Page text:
Bringing Home the Bacon

WP_20140307_007Here at Fernwood, aside from all the plants that are grown, we also raise pigs, chickens, and lamb for the freezer. We do all of our own butchering, brining, smoking, and sausage making. We prefer this, afterall, if we’re going to raise meat for our own consumption, we’re going to see it through from start to finish. This week we were smoking bacon. After curing the pork belly for two weeks in a brine of maple syrup, brown sugar, salt, and citric acid, it was ready to be smoked and turned into bacon. It’s a pretty simple operation. WP_20140307_003
The smoker itself is a large homemade wooden box, with a small front door and removable top. Inside is a homemade woodstove the size of a large shoe box ( maybe a little bigger). At the top of the box there are metal shelves held into position with screws and secure enough to hold the weight of the bacon slabs. The box is not airtight and this allows some air to get in and for the smoke to get out. On one side there is also a small hole to stick a thermometer into, so we can keep an eye on the temperature. We want the box to reach a temperature of about 150-155 degrees, not so hot that it cooks the bacon.WP_20140307_018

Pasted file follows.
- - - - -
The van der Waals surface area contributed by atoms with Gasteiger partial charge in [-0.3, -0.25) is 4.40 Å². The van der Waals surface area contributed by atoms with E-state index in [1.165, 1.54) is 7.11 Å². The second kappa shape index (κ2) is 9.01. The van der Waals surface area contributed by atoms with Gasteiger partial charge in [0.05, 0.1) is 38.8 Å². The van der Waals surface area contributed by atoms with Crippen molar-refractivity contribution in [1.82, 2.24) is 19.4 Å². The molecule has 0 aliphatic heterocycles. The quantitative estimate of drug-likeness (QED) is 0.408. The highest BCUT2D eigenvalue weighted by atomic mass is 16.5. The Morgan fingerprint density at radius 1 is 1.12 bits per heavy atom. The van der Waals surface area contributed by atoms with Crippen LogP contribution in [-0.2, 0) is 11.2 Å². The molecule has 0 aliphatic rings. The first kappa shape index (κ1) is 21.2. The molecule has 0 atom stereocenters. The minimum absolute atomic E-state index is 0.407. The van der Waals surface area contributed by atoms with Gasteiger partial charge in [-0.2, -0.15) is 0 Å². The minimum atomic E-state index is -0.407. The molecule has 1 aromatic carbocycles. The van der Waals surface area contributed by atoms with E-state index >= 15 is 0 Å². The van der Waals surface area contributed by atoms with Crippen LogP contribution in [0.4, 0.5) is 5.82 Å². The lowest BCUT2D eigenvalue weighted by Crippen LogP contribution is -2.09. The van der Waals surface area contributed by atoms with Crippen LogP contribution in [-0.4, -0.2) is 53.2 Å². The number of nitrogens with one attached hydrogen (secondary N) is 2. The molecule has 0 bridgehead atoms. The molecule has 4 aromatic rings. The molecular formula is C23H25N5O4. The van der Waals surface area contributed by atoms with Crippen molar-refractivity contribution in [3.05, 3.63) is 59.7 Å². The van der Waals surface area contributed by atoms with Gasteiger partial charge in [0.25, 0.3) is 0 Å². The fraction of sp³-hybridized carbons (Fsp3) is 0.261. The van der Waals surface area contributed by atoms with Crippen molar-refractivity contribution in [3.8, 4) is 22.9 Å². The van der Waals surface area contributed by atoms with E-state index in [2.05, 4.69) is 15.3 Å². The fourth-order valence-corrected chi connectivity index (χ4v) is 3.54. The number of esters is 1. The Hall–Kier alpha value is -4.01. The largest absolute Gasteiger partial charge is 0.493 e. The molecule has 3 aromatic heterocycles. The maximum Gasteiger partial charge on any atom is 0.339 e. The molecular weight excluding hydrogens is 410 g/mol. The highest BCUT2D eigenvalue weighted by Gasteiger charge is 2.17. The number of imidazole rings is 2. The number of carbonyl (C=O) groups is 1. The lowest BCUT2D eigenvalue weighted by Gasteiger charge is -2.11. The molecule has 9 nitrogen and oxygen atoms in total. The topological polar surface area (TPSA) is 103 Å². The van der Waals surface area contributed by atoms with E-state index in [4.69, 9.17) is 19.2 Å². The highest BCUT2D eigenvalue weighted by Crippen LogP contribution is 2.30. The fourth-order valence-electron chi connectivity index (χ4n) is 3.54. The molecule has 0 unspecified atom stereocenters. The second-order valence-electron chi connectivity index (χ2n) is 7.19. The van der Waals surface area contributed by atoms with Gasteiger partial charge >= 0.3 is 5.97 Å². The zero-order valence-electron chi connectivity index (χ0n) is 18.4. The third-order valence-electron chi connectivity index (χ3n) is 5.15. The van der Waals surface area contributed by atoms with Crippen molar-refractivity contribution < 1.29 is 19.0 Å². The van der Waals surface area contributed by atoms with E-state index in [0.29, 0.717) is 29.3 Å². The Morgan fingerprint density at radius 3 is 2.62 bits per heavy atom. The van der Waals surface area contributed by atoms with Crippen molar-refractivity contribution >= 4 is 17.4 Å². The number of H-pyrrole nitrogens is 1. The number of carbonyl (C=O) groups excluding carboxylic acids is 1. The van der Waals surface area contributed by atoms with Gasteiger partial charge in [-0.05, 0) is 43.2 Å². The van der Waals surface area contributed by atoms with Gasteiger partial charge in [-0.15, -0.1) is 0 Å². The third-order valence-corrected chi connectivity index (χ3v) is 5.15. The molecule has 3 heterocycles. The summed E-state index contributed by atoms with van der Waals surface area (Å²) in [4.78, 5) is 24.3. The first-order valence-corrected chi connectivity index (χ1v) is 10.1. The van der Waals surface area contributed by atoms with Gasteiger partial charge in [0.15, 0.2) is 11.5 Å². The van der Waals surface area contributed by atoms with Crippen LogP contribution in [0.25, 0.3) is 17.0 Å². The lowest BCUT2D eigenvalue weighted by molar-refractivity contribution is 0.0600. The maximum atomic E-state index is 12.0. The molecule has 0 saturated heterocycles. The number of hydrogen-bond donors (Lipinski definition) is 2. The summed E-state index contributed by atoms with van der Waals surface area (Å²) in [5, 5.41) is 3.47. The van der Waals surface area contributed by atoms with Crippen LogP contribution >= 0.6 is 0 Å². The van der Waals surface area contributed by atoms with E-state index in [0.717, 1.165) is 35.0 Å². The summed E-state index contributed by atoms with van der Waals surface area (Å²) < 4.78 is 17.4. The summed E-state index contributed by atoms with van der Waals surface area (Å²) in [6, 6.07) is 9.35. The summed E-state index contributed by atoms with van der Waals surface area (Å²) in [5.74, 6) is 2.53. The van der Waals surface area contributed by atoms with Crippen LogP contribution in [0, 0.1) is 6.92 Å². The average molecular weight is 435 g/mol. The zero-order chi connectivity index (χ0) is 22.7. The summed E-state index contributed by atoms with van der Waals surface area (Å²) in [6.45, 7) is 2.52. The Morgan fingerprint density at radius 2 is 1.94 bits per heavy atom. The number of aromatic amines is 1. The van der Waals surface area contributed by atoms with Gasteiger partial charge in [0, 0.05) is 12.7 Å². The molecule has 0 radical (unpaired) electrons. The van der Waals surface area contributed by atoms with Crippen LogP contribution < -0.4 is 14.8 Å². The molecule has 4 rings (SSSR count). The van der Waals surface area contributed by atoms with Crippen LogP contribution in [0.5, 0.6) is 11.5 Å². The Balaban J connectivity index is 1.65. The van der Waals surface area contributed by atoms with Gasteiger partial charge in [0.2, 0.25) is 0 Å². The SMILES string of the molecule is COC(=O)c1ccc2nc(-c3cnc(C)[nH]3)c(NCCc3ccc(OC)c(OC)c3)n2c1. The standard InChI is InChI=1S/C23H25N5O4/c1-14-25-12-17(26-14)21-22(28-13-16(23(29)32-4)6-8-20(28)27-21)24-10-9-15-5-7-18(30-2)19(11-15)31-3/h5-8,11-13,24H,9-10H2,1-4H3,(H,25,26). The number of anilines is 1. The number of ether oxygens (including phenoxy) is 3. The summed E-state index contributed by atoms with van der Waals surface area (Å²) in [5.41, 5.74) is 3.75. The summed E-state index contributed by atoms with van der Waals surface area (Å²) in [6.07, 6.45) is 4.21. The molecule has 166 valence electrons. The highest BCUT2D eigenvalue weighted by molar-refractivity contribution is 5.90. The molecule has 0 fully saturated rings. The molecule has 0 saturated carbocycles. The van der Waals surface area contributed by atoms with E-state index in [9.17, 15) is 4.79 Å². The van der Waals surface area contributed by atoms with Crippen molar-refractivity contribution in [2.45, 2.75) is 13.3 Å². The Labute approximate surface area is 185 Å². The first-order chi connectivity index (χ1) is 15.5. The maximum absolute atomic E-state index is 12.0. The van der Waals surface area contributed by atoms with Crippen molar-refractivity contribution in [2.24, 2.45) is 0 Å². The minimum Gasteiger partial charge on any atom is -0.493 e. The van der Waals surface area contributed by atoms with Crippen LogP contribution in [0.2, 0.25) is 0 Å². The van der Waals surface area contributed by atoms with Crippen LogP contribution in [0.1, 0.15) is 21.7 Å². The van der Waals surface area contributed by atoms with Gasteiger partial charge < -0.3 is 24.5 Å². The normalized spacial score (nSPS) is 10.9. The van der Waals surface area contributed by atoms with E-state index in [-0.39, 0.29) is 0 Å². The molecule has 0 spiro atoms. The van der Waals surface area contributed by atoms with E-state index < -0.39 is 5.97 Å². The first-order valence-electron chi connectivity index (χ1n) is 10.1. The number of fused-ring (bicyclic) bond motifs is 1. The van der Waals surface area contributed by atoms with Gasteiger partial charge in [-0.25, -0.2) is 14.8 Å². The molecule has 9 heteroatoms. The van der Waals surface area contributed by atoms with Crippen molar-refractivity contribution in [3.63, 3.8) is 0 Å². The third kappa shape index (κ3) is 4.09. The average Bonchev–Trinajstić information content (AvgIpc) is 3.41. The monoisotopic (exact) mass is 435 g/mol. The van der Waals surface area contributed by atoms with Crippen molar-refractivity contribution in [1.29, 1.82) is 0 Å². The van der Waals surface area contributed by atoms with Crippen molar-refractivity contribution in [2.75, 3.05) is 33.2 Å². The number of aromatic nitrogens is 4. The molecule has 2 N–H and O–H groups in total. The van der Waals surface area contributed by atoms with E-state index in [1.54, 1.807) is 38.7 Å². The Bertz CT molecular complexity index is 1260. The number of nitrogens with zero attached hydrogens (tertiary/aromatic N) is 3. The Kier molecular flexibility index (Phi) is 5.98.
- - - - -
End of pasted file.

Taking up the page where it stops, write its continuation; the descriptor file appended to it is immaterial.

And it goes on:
Three hours later our bacon was ready…..smoked perfectly and flavored from the apple wood. The bacon is taken out of the smoker, cooled slowly, and sliced into strips. Another years worth of bacon into the freezer! Oh the goodness…… fresh eggs, homemade sourdough toast, and apple smoked bacon. Would you like to join us for breakfast? WP_20140307_012

2 comments on “Bringing Home the Bacon

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